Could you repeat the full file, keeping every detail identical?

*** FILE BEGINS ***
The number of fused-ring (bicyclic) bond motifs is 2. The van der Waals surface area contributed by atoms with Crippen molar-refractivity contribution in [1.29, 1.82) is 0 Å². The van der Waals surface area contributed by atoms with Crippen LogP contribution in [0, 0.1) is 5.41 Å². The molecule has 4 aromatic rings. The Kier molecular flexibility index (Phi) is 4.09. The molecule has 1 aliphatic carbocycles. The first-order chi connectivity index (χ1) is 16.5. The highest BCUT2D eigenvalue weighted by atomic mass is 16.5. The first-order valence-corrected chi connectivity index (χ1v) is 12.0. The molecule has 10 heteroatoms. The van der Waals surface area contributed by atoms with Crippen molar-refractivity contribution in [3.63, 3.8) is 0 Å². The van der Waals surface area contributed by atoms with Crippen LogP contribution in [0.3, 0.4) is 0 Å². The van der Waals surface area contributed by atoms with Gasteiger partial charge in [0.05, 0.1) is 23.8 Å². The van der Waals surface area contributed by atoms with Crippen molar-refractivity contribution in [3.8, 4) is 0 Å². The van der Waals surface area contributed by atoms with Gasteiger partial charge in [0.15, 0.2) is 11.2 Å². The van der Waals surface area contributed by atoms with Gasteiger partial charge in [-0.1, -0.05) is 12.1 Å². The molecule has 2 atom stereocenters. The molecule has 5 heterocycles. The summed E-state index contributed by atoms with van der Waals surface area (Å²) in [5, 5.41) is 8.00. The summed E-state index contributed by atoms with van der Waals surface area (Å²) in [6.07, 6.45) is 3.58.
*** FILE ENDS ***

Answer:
The number of fused-ring (bicyclic) bond motifs is 2. The van der Waals surface area contributed by atoms with Crippen molar-refractivity contribution in [1.29, 1.82) is 0 Å². The van der Waals surface area contributed by atoms with Crippen LogP contribution in [0, 0.1) is 5.41 Å². The molecule has 4 aromatic rings. The Kier molecular flexibility index (Phi) is 4.09. The molecule has 1 aliphatic carbocycles. The first-order chi connectivity index (χ1) is 16.5. The highest BCUT2D eigenvalue weighted by atomic mass is 16.5. The first-order valence-corrected chi connectivity index (χ1v) is 12.0. The molecule has 10 heteroatoms. The van der Waals surface area contributed by atoms with Crippen molar-refractivity contribution in [3.63, 3.8) is 0 Å². The van der Waals surface area contributed by atoms with Crippen LogP contribution in [0.3, 0.4) is 0 Å². The van der Waals surface area contributed by atoms with Gasteiger partial charge in [0.05, 0.1) is 23.8 Å². The van der Waals surface area contributed by atoms with Crippen molar-refractivity contribution in [3.8, 4) is 0 Å². The van der Waals surface area contributed by atoms with Gasteiger partial charge in [0.15, 0.2) is 11.2 Å². The van der Waals surface area contributed by atoms with Gasteiger partial charge in [-0.1, -0.05) is 12.1 Å². The molecule has 2 atom stereocenters. The molecule has 5 heterocycles. The summed E-state index contributed by atoms with van der Waals surface area (Å²) in [5, 5.41) is 8.00. The summed E-state index contributed by atoms with van der Waals surface area (Å²) in [6.07, 6.45) is 3.58.